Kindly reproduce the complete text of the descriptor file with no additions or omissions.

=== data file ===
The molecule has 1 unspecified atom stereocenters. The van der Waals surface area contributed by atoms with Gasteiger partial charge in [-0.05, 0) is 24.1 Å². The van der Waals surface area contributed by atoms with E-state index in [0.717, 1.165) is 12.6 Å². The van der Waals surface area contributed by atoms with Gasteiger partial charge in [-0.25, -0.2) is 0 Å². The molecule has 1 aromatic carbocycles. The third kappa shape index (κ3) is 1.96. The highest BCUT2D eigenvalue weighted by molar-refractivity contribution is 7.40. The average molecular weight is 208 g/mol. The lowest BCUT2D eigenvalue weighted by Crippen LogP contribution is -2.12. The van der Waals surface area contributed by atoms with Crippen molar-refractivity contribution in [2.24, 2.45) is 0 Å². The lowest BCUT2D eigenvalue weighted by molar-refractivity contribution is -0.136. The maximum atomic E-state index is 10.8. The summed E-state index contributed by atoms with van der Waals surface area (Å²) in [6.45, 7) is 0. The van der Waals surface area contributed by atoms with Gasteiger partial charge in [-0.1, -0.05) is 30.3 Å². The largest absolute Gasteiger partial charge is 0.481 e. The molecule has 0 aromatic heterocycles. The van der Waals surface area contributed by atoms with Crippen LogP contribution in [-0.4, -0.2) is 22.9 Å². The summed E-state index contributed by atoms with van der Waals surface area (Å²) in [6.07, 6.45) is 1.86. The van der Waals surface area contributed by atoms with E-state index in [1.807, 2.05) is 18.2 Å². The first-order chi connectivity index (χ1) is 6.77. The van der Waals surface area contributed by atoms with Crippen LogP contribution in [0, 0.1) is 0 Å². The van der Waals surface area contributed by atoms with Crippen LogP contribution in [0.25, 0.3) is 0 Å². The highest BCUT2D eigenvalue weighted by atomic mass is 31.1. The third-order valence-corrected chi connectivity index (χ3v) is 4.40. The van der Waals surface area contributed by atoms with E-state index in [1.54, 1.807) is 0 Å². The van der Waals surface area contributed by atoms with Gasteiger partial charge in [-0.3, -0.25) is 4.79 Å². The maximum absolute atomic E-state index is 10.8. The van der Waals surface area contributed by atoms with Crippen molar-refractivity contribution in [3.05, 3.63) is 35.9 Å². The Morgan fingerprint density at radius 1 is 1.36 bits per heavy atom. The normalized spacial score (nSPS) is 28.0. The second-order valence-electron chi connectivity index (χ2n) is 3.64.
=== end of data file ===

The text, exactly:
The molecule has 1 unspecified atom stereocenters. The van der Waals surface area contributed by atoms with Gasteiger partial charge in [-0.05, 0) is 24.1 Å². The van der Waals surface area contributed by atoms with E-state index in [0.717, 1.165) is 12.6 Å². The van der Waals surface area contributed by atoms with Gasteiger partial charge in [-0.25, -0.2) is 0 Å². The molecule has 1 aromatic carbocycles. The third kappa shape index (κ3) is 1.96. The highest BCUT2D eigenvalue weighted by molar-refractivity contribution is 7.40. The average molecular weight is 208 g/mol. The lowest BCUT2D eigenvalue weighted by Crippen LogP contribution is -2.12. The van der Waals surface area contributed by atoms with Crippen molar-refractivity contribution in [2.24, 2.45) is 0 Å². The lowest BCUT2D eigenvalue weighted by molar-refractivity contribution is -0.136. The maximum atomic E-state index is 10.8. The summed E-state index contributed by atoms with van der Waals surface area (Å²) in [6.45, 7) is 0. The van der Waals surface area contributed by atoms with Gasteiger partial charge in [-0.1, -0.05) is 30.3 Å². The largest absolute Gasteiger partial charge is 0.481 e. The molecule has 0 aromatic heterocycles. The van der Waals surface area contributed by atoms with Crippen LogP contribution in [-0.4, -0.2) is 22.9 Å². The summed E-state index contributed by atoms with van der Waals surface area (Å²) in [6.07, 6.45) is 1.86. The van der Waals surface area contributed by atoms with E-state index in [1.807, 2.05) is 18.2 Å². The first-order chi connectivity index (χ1) is 6.77. The van der Waals surface area contributed by atoms with Crippen LogP contribution in [0, 0.1) is 0 Å². The van der Waals surface area contributed by atoms with Crippen LogP contribution in [0.25, 0.3) is 0 Å². The highest BCUT2D eigenvalue weighted by atomic mass is 31.1. The third-order valence-corrected chi connectivity index (χ3v) is 4.40. The van der Waals surface area contributed by atoms with E-state index in [1.54, 1.807) is 0 Å². The van der Waals surface area contributed by atoms with Gasteiger partial charge in [-0.3, -0.25) is 4.79 Å². The maximum absolute atomic E-state index is 10.8. The van der Waals surface area contributed by atoms with Crippen molar-refractivity contribution in [3.05, 3.63) is 35.9 Å². The Morgan fingerprint density at radius 1 is 1.36 bits per heavy atom. The normalized spacial score (nSPS) is 28.0. The second-order valence-electron chi connectivity index (χ2n) is 3.64.